Over in Arcata, Melanie Bright takes in stray, sick and injured cats, nurses them back to health and finds them homes. There's Bean, for example, who she's kept alive for five years by giving him daily insulin shots. Along the wall of the complex below her bedroom window rests a cat ladder. "This is a veritable cat hospital," Bright said.
An administrative assistant for the Open Door Community Health Care Centers, Bright likes the area and the people. It's why she came here from Missouri 11 years ago. She loves the temperate weather, fresh air, beaches, healthy food, community events like the Farmers' Market, the close proximity of everything she needs, and Arcata's slow expansion.
But it's getting more expensive for her to stay; she pays more than $600 a month for rent for an apartment in one of those two-story complexes you can see as you head south on H Street from the Sunset exit, off Highway 101. Her front entrance is a sliding-glass door. It faces a parking lot, and car exhaust sometimes leaks into her place. Her rent has risen several times over the past few years. Seven years ago it was $425 a month. Bright said her quality of life would improve if it weren't for the struggle between wages and rent.
She's not alone. In Arcata, rental prices have seen a 20 percent increase since 2002. Three-bedroom houses are renting for from $1,350 per month to as high as $1,700, depending on the property and its location, says Joyce A. Mullins, a broker at California Lifestyles Reality in Arcata. Two-bedroom apartments go for as high as $1,100. The culture and easy access of the town make the higher rent prices a trade off for Arcata citizens, she says. "People want to live here."
But you hear the same thing in Fortuna. "People are just trying to live and work, and up here it is hard to do both," says property manager Michael Holliday. People like Fortuna, Holliday says, but they can't afford to stay. Since more and more people are working in Eureka and Arcata, high gas prices might chase many families closer to their jobs. Holliday says rent for a three-bedroom and two-bath Fortuna house went from $1,000 to $1,300 per month during the recent real estate boom. And it hasn't gone down.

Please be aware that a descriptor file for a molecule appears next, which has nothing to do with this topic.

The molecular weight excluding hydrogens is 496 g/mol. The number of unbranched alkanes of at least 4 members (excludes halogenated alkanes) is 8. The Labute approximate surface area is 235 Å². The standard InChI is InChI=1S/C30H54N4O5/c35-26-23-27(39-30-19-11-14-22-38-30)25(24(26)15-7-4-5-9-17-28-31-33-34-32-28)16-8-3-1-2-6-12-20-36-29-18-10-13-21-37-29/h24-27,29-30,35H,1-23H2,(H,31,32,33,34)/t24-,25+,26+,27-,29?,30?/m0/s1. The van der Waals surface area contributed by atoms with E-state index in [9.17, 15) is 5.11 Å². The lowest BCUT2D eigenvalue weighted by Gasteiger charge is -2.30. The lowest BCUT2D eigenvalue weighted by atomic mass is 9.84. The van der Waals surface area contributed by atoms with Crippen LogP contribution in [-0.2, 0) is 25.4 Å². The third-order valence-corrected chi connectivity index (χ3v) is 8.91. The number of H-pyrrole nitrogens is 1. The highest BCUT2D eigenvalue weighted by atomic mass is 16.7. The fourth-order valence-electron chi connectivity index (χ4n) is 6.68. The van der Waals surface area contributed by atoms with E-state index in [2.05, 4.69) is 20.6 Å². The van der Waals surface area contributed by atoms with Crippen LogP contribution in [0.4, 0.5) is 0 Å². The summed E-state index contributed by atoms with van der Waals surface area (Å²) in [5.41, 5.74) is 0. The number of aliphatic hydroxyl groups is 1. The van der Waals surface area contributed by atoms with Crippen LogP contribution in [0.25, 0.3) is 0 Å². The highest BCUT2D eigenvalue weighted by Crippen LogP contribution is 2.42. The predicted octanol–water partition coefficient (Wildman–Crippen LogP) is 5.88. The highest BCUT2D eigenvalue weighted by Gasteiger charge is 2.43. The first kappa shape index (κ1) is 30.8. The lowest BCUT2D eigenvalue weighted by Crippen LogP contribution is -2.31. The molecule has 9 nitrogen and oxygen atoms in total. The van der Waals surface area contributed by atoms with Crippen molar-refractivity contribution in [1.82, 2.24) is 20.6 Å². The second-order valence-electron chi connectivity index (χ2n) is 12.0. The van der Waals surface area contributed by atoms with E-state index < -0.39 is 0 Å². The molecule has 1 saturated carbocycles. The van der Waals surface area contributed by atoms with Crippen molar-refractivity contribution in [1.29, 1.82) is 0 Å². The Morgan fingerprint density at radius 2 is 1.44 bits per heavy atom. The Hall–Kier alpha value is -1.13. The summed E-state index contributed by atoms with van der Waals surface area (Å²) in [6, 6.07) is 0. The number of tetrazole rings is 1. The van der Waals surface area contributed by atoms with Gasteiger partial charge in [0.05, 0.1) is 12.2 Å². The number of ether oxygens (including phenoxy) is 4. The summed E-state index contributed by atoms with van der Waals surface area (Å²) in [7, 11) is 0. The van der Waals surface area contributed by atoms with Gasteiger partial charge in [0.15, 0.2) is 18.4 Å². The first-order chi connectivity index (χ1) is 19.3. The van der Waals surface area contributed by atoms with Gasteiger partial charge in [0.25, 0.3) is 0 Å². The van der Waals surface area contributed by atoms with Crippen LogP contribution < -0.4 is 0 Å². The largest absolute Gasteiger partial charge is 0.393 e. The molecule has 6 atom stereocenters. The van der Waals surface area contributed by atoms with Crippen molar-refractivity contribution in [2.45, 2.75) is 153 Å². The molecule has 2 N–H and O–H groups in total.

It wasn't that long ago that in both towns you could find good jobs and a cheap place to live. "There used to be thousands of good-paying jobs in [the timber] industry," says Fortuna Mayor John Campbell. "A lot of young people came out of high school and either couldn't afford or didn't want to attend university, and they had a good safety net, a timber job with good pay and health benefits."
Between the closure of the Eel River Sawmill, the decline of Pacific Lumber and the closing of the Blue Lake Forest Products mill, thousands of quality jobs evaporated. Now, even as home prices and rents rise, the employment market is split between high-paying jobs for professionals with advanced degrees and, for everyone else, minimum wage jobs that require six months to a year before benefits kick in, if they kick in at all.
At Sun Valley Floral Farms in the Arcata Bottoms, for example, new hires and part-time workers earn minimum wage, while people who work for more than a year become full-time workers and get a 401k plan and health insurance. Anyone who works the night shift from 6 p.m. to 12 a.m. earns a dollar more an hour. So many workers ride the bus to work, that Sun Valley worked with the Redwood Transit System to have a route end at their complex. Sun Valley CEO Lane DeVries says that mostly because of the employment benefits for full-timers, his company has low turnover. "We're pretty blessed," DeVries says.
At Kokatat, an Arcata-based company that manufactures kayaking gear and apparel, most of the jobs involve sewing, cutting fabric and operating other lightweight machinery. These manufacturing workers at Kokatat start out at a little above minimum wage, and after training they begin to receive raises. The rewards come for those who can stick it out. Several sewing machine operators make $30,000 a year and the top sewing machine operator, who has also been with the company the longest, makes $40,000 a year.
Most people there don't stick it out. Kit Mann, the vice-president of Kokatat, says they hire new people all the time. That's partly because those jobs have high turnover because they are difficult and monotonous. "It takes a certain type of person to do that every day," Mann says. "I have a lot of respect for [the workers]. I couldn't do what they do."
Arcata resident Guida Coelho knows what it is like to work a difficult job for little money. Originally from Portugal, Coelho moved here from the East Coast with her husband 29 years ago. Her first job in Humboldt County was miserable. She worked in Eureka, prying open oyster shells for minimum wage. "I cried, but I had to do it," Coelho says. "I had a family to support." For the last 18 years Coelho has worked at Tomas Jewelry in Arcata. She doesn't mind her job, but she is concerned about her community.
Coelho says that she used to really like the area. "When I moved here 30 years ago, it was a nice town," she says. Both of her children attend Humboldt State and expect to graduate this year and next. She wants them to leave Humboldt County for better opportunities.
"In my family, everyone tries to make a nice life for themselves," she says. "That's what I try to teach my kids." Coelho says it will be hard to see them leave, but she feels that it's in their best interest. "I don't want my children to stay here," Coelho says. "I don't think there's a future here for anything. Jobs, housing, everything."